On view from March 30, 2018 to September 16, 2018
Duane Flatmo built his first kinetic sculpture in 1982 for the Grand Championship Kinetic Sculpture Race, an annual event in which human-powered art sculptures race for three days and forty-two miles over land, water, and sand from the city of Arcata to Ferndale, California. With longtime friend Jerry Kunkel, Flatmo has since created more than thirty-three mutant vehicles, usually from recycled scrap metal and other found objects, including several entries for Burning Man. His unusual tinkering has also garnered attention in television and film: in 2001 he and his team, Art Attack, competed on the series Junkyard Wars. In 2006, he became a finalist on America’s Got Talent, playing a guitar with an eggbeater, then a weed whacker.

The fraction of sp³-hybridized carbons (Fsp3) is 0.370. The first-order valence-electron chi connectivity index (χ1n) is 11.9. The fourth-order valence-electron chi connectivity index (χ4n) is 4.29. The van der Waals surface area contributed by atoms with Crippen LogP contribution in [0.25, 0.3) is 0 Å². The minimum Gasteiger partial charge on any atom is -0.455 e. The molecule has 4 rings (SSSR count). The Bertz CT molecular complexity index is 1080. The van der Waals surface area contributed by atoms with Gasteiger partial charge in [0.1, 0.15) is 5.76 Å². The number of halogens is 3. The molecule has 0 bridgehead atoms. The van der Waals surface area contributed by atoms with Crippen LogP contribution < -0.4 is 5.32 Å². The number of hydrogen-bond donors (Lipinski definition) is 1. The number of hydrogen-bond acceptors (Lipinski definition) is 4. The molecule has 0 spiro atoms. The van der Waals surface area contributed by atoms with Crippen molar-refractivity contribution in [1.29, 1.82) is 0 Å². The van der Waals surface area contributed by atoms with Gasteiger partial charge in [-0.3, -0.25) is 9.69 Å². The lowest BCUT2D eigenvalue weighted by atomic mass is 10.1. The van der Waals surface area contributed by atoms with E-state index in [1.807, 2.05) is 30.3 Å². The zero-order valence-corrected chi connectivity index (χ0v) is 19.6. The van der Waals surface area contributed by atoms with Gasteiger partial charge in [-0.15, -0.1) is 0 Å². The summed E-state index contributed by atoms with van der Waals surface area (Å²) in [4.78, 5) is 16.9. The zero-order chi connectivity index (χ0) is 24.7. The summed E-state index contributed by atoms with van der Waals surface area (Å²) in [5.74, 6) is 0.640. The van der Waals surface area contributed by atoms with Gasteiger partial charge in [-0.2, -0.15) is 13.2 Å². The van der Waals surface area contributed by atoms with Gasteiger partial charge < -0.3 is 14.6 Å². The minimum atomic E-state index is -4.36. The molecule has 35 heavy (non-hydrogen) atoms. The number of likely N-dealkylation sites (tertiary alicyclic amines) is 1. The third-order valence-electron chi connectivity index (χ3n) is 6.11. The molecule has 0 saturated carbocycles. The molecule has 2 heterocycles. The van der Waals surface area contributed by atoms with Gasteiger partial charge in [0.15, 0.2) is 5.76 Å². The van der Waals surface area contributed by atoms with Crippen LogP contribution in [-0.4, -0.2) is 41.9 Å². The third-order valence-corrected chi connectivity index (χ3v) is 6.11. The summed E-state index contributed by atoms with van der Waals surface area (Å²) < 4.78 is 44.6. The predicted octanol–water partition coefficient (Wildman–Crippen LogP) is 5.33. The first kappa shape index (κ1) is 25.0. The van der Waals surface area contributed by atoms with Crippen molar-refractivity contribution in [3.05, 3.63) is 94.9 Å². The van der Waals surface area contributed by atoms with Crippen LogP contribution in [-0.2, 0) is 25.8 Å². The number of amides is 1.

The pedal-powered Tin Pan Dragon (2008) was the first contraption Flatmo brought to Burning Man, and led to more grandiose works. In La Penita, Mexico, a show at a local art gallery inspired Flatmo to create the three-foot prototype for El Pulpo Mecanico (2011), a giant, flame-blowing octopus that would become one of the most beloved mutant vehicles ever on playa. After bringing it to Black Rock City for six years, Flatmo then mined the vehicle for parts for his most recent creation, Rabid Transit, which debuted at Burning Man in 2017.
No Spectators: The Art of Burning Man brings the large-scale, participatory work from this desert gathering to the nation’s capital for the first time. The exhibition takes over the entire Renwick Gallery building and surrounding Golden Triangle neighborhood, bringing alive the maker culture and creative spirit of this cultural movement.
On the Blog
Eye Level, March 9, 2018, “Here Be Dragons”